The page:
Click to EnlargeThe UltraNav 3.7 x 1.9-inch touchpad allows the cursor to glide accurately across the screen. Although it's a bit smaller than the touchpad on the Edge E420s (3.7 x 2.4 inches), HP ProBook 6460b (3.9 x 1.8 inches) and Dell Vostro 3550 (3.9 x 2.2 inches), we could easily execute multitouch gestures.
The mouse buttons do not require an inordinate amount of pressure and depress quietly. A second set of mouse buttons, positioned just above the touchpad, allow the user to easily left- and right-click when using the TrackPoint stick.
Display and Audio
Click to EnlargeAlthough the ThinkPad Edge E420's 14-inch, 1366 x 768 display is fairly dim (147 lux) compared to the category average (169 lux), it offers generous viewing angles. We could move more than a foot to either side of the screen without losing clarity. Unforunately, the Edge E420's matte display sacrifices color accuracy for wide viewing angles and glare resistance. Watching the trailer for "The Hobbit" on YouTube, Middle-Earth's usually eye-popping landscapes appeared somewhat muted. The glossy infinity glass display on the Edge E420s, by contrast, offered bright and colorful images (although with narrower viewing angles).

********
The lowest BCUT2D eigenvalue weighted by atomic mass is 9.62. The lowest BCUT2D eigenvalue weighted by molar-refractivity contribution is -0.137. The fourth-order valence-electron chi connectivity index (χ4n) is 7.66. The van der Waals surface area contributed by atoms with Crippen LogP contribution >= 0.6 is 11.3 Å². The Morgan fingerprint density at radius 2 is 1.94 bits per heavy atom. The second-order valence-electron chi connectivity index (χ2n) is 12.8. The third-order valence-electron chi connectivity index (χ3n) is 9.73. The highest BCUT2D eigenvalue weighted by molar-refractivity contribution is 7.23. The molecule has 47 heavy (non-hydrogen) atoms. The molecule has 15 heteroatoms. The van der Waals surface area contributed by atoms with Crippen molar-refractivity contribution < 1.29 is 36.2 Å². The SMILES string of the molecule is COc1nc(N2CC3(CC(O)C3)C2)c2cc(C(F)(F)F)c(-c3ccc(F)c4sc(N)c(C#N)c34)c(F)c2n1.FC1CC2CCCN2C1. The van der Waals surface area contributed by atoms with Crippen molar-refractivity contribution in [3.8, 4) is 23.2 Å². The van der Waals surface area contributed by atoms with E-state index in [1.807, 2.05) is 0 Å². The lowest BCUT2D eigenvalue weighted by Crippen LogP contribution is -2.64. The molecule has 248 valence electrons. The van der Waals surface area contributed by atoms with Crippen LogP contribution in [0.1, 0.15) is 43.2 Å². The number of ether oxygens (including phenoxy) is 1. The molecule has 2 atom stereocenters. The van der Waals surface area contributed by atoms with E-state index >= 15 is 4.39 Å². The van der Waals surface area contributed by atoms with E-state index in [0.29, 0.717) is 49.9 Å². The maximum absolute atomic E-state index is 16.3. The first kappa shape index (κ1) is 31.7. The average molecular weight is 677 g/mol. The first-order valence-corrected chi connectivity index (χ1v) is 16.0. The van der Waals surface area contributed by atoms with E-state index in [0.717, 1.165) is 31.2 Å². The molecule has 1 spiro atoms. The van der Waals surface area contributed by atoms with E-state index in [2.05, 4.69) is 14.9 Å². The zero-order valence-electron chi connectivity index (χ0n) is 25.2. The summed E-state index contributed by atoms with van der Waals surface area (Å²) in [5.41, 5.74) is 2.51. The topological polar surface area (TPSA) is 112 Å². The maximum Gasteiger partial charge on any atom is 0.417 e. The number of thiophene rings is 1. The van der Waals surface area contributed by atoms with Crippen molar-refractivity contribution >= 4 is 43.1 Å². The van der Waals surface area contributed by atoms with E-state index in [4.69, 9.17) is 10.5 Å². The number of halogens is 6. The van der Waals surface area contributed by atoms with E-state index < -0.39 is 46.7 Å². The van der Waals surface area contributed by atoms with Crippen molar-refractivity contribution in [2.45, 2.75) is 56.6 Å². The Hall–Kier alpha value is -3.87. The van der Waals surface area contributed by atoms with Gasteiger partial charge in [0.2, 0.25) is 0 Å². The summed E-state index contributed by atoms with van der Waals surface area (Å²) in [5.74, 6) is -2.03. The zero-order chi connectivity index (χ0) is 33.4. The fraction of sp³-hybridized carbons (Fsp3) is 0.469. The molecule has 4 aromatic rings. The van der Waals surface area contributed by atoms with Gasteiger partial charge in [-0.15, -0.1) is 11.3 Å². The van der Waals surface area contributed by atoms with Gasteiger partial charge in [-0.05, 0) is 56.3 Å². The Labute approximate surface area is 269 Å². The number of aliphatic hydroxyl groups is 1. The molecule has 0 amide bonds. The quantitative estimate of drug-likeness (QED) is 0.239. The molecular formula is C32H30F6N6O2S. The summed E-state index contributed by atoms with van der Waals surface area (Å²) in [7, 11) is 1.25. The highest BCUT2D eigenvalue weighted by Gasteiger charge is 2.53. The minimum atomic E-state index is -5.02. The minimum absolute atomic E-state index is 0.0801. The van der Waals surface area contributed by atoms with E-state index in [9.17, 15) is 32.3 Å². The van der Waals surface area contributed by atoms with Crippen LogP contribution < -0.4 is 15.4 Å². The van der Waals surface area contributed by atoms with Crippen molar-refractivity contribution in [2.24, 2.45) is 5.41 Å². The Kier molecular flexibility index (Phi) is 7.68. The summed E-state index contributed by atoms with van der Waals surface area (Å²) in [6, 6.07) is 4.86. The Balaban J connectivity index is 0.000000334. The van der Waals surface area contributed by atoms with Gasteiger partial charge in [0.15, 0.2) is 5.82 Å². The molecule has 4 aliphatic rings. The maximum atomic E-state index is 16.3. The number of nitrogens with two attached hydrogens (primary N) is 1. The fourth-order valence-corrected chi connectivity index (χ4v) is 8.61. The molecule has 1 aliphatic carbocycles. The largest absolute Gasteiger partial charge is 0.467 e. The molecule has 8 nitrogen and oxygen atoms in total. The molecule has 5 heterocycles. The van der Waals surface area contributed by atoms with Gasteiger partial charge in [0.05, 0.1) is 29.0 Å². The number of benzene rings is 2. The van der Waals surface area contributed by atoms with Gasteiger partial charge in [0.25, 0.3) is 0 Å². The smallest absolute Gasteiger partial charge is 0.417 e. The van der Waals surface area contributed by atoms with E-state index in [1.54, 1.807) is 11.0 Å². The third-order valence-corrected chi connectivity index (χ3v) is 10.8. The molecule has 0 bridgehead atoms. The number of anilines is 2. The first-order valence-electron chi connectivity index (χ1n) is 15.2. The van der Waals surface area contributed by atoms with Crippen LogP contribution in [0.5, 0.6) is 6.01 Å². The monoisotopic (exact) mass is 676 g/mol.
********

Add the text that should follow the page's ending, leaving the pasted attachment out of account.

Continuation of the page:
Sound quality on the Edge E420 is good, if not particularly noteworthy. The speakers can play movies and music at a respectable volume but lack depth. When listening to the Empire of the Sun's "We Are the People," the sound easily filled a small room, although the track's distinctive bass was mostly drowned out by the treble.
After streaming video on Hulu for 15 minutes at full screen, the ThinkPad Edge E420 remained cool. The bottom registered a comfortable 90 degrees Fahrenheit, and the touchpad and space between the G and H keys were even cooler at 85 and 83 degrees, respectively.
Ports and Webcam
Click to EnlargeOn the left side of the notebook, the ThinkPad Edge E420 has two USB 2.0 ports, an eSATA/USB port, HDMI, a combo headset/mic jack and VGA out. The right side features a powered USB 2.0 port, a 4-in-1 memory card reader, a DVD drive and the AC port. An Ethernet connection is on the back. Sadly, there are no USB 3.0 ports.
The Edge E420's 720p HD camera offers mostly excellent video quality. While video chatting with a coworker on Skype, we noticed that the camera provided clear images with smooth motion. Audio quality was similarly crisp. Our only complaint was that images captured by the camera appeared slightly grainy.